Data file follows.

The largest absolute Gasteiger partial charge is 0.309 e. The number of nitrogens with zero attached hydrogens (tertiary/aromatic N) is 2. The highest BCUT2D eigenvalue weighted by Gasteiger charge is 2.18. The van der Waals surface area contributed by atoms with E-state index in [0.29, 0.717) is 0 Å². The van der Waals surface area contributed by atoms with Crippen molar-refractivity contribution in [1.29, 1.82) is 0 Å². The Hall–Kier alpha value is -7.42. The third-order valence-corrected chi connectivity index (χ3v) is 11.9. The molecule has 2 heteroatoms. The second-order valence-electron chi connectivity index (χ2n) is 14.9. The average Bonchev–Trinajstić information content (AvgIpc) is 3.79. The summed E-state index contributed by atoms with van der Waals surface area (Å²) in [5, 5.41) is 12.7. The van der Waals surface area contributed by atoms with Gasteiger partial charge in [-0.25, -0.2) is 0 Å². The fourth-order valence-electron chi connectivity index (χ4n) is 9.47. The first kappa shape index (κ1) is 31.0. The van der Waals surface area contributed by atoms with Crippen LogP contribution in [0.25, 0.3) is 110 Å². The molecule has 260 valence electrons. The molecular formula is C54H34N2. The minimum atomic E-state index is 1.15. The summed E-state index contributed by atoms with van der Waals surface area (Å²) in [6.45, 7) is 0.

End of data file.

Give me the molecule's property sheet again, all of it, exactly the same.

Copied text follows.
The largest absolute Gasteiger partial charge is 0.309 e. The number of nitrogens with zero attached hydrogens (tertiary/aromatic N) is 2. The highest BCUT2D eigenvalue weighted by Gasteiger charge is 2.18. The van der Waals surface area contributed by atoms with E-state index in [0.29, 0.717) is 0 Å². The van der Waals surface area contributed by atoms with Crippen molar-refractivity contribution in [1.29, 1.82) is 0 Å². The Hall–Kier alpha value is -7.42. The third-order valence-corrected chi connectivity index (χ3v) is 11.9. The molecule has 2 heteroatoms. The second-order valence-electron chi connectivity index (χ2n) is 14.9. The average Bonchev–Trinajstić information content (AvgIpc) is 3.79. The summed E-state index contributed by atoms with van der Waals surface area (Å²) in [5, 5.41) is 12.7. The van der Waals surface area contributed by atoms with Gasteiger partial charge in [-0.25, -0.2) is 0 Å². The fourth-order valence-electron chi connectivity index (χ4n) is 9.47. The first kappa shape index (κ1) is 31.0. The van der Waals surface area contributed by atoms with Crippen LogP contribution in [0.25, 0.3) is 110 Å². The molecule has 260 valence electrons. The molecular formula is C54H34N2. The minimum atomic E-state index is 1.15. The summed E-state index contributed by atoms with van der Waals surface area (Å²) in [6.45, 7) is 0.